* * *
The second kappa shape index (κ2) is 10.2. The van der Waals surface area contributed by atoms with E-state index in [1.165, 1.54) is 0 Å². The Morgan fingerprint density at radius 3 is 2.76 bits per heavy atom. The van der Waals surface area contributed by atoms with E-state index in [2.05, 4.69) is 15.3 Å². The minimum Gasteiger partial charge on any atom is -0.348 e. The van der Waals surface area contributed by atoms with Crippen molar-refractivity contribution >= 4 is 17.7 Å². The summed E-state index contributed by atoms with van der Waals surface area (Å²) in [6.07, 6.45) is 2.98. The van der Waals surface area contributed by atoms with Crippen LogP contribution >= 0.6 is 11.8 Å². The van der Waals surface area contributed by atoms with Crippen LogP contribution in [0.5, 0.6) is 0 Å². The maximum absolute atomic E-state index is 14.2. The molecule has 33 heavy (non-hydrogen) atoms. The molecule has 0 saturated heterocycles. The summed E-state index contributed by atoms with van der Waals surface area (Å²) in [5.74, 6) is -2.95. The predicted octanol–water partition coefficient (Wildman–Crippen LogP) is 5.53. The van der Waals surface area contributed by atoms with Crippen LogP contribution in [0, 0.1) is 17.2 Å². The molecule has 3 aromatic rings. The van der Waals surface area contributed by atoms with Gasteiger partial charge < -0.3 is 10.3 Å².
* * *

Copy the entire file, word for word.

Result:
The second kappa shape index (κ2) is 10.2. The van der Waals surface area contributed by atoms with E-state index in [1.165, 1.54) is 0 Å². The Morgan fingerprint density at radius 3 is 2.76 bits per heavy atom. The van der Waals surface area contributed by atoms with E-state index in [2.05, 4.69) is 15.3 Å². The minimum Gasteiger partial charge on any atom is -0.348 e. The van der Waals surface area contributed by atoms with Crippen molar-refractivity contribution >= 4 is 17.7 Å². The summed E-state index contributed by atoms with van der Waals surface area (Å²) in [6.07, 6.45) is 2.98. The van der Waals surface area contributed by atoms with Crippen LogP contribution >= 0.6 is 11.8 Å². The van der Waals surface area contributed by atoms with Crippen LogP contribution in [0.5, 0.6) is 0 Å². The maximum absolute atomic E-state index is 14.2. The molecule has 33 heavy (non-hydrogen) atoms. The molecule has 0 saturated heterocycles. The summed E-state index contributed by atoms with van der Waals surface area (Å²) in [5.74, 6) is -2.95. The predicted octanol–water partition coefficient (Wildman–Crippen LogP) is 5.53. The van der Waals surface area contributed by atoms with Crippen LogP contribution in [0, 0.1) is 17.2 Å². The molecule has 3 aromatic rings. The van der Waals surface area contributed by atoms with Gasteiger partial charge < -0.3 is 10.3 Å².